Germany

Germany

Newcomer on a fast track offshore -- Another 5 MW turbine

All wind guns are blazing for German firm Bard Engineering. In the last two months it got its construction permit for the 400 MW Bard Offshore 1 wind farm, appointed Germanischer Lloyd to conduct certification and classification work for the project, including approvals for its Bard 5 MW turbine, and signed a EUR 170 million framework deal with Siemens subsidiary Winergy for 120 sets of gearboxes and bearings for the machine. Moreover, it is due to start construction on three factories this summer, one a turbine components plant and the other two assembly works.

Known as Bard Offshore 1, the project is located 90 kilometres north-west of the island of Borkum. It will comprise 80 Bard 5 MW wind turbines, designed by wind engineering company Aerodyn Energiesysteme of Rendsburg. Bard expects to install the first turbine in 2009, following tests due to start later this year on two prototypes being installed near Emden, where the company is based. The construction permit for the plant, issued by the German shipping office Bundesamt für Seeschifffahrt und Hydrographie (BSH), runs for 25 years, although it can be extended. Bard indicates it may be able to complete the wind farm in 2010-2011, one of the reasons for the deal with Winergy. "Winergy has the know-how, long term experience and sufficient capacity to deliver the components in the required amount up to the end of 2010," says Bard.

Own blades

The company already produces its own rotor blades, to be used on the new units at its Bard Emden Energy unit, which opened in October. A nacelle assembly works is being built at the same site. Bard has received financial support for both plants at the site from the state of Lower Saxony. "Bard is a pioneer in the offshore wind sector," says the state's economics minister Walter Hirche. "We support companies from this sector since they create numerous new jobs with a sustainable future." Bard is also planning a service centre for offshore turbines in Emden.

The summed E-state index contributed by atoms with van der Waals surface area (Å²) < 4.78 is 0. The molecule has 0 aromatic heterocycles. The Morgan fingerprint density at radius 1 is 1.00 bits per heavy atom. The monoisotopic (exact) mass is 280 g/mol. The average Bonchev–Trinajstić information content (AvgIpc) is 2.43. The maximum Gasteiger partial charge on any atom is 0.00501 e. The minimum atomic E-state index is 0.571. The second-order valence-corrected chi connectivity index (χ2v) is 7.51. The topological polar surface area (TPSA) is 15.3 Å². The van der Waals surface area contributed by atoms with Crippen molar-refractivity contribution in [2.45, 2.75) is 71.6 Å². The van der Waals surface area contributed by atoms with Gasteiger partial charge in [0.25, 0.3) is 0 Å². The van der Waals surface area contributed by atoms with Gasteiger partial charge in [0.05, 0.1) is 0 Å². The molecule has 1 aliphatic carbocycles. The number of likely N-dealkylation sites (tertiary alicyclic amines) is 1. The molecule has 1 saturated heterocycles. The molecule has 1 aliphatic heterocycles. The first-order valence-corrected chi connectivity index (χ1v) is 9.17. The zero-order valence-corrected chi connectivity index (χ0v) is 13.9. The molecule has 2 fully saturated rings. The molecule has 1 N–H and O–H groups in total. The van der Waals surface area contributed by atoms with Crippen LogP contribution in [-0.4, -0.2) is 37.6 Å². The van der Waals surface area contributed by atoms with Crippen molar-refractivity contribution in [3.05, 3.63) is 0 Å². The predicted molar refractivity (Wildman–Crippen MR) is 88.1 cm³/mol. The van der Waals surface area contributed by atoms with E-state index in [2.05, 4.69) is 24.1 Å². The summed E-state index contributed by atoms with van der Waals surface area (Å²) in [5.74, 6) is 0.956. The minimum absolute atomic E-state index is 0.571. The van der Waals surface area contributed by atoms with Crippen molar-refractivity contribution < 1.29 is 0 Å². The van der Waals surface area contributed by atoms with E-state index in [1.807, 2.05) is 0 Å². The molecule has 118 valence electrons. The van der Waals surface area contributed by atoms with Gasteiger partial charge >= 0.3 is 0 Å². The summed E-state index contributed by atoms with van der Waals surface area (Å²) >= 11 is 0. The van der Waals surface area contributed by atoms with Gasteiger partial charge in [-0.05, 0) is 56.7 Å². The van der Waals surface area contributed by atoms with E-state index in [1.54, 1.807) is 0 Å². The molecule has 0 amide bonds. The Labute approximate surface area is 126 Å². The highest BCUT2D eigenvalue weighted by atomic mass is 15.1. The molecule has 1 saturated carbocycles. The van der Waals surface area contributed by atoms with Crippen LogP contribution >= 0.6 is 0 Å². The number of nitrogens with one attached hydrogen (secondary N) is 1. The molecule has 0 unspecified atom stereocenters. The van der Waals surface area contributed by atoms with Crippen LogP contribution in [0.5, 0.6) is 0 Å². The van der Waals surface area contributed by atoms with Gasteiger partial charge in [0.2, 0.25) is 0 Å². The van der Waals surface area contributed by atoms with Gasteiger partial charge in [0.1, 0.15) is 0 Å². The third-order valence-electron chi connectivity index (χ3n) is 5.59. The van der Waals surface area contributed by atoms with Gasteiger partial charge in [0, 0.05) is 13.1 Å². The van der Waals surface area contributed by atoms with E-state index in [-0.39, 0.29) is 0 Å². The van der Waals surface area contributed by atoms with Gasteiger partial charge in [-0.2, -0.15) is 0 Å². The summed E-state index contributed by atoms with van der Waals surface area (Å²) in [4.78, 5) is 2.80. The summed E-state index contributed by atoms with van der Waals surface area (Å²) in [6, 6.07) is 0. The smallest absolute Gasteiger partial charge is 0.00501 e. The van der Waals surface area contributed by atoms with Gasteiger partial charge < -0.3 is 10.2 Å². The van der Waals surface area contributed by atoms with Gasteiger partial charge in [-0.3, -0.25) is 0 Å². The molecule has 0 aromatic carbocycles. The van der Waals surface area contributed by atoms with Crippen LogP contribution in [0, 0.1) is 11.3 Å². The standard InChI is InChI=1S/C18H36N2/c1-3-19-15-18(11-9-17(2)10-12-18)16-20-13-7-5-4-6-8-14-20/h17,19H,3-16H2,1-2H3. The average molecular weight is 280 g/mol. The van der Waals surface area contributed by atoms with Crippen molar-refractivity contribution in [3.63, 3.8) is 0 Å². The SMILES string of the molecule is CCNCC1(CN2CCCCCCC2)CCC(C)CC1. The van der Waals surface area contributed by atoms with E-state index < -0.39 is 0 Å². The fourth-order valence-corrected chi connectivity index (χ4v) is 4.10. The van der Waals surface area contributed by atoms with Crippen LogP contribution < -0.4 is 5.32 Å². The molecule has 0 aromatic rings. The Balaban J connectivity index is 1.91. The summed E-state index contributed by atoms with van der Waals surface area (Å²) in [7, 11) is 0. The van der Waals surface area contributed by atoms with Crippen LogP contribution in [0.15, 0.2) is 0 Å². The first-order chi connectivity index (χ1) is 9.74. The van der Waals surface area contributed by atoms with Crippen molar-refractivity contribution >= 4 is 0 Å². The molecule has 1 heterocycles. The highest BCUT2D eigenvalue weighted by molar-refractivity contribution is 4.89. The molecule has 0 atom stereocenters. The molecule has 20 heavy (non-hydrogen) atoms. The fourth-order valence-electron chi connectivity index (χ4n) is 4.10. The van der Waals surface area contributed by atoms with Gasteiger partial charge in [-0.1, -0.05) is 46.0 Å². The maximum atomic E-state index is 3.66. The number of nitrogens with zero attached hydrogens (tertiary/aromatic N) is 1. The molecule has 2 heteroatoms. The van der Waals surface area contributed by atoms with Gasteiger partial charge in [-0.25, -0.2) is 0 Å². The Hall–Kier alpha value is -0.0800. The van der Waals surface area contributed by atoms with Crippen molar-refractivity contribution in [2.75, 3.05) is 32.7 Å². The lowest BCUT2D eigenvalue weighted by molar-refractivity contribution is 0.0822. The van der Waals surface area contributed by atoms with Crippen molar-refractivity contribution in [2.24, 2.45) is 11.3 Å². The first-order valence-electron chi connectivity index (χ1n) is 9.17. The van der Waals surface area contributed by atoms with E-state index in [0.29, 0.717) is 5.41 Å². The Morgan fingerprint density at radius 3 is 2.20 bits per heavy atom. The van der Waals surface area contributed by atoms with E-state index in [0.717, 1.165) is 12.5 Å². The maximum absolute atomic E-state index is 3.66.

The other two new factories, creating 600 new jobs, are being built at the North Sea port of Cuxhaven in partnership with Cuxhaven Steel Construction (CSC), which is owned by Natalia Bekker, whose father, Arngolt Bekker, is the main stakeholder in Bard Engineering. CSC is also building the turbine foundations for Bard.

Production of the foundations will take place almost completely under cover "enabling serial production of up to 100 foundation units per year," says CSC's managing director, Manfred Bruhn. To support Bard's plans in Cuxhaven, the state of Lower Saxony and its Cuxhaven port company are investing up to EUR 50 million in a new quay to be used for shipping related to the offshore activities. The financing is a mix of EU and state funds. Bard Engineering's Heiko Ross says together with its factory plans, the development of the new quay will enable its 400 MW offshore power station to be built within a year.

Meanwhile, in 2005 the company lodged an application for a second offshore wind farm. Bard Offshore NL is planned for the Netherlands exclusive economic zone of the North Sea, specifically a site which lies about 60 kilometres from the islands of Ameland and Schiermonnikoog. Up to 400 MW of capacity could be accommodated at the site, says the company. A temporary government moratorium on granting licences to all offshore projects meant that Bard's application and all others were not worked on for nine months, but the application procedure is still running. "As the deadlines for permit application processing are taken very seriously, a decision ought to be due in mid-2008," says Bard.

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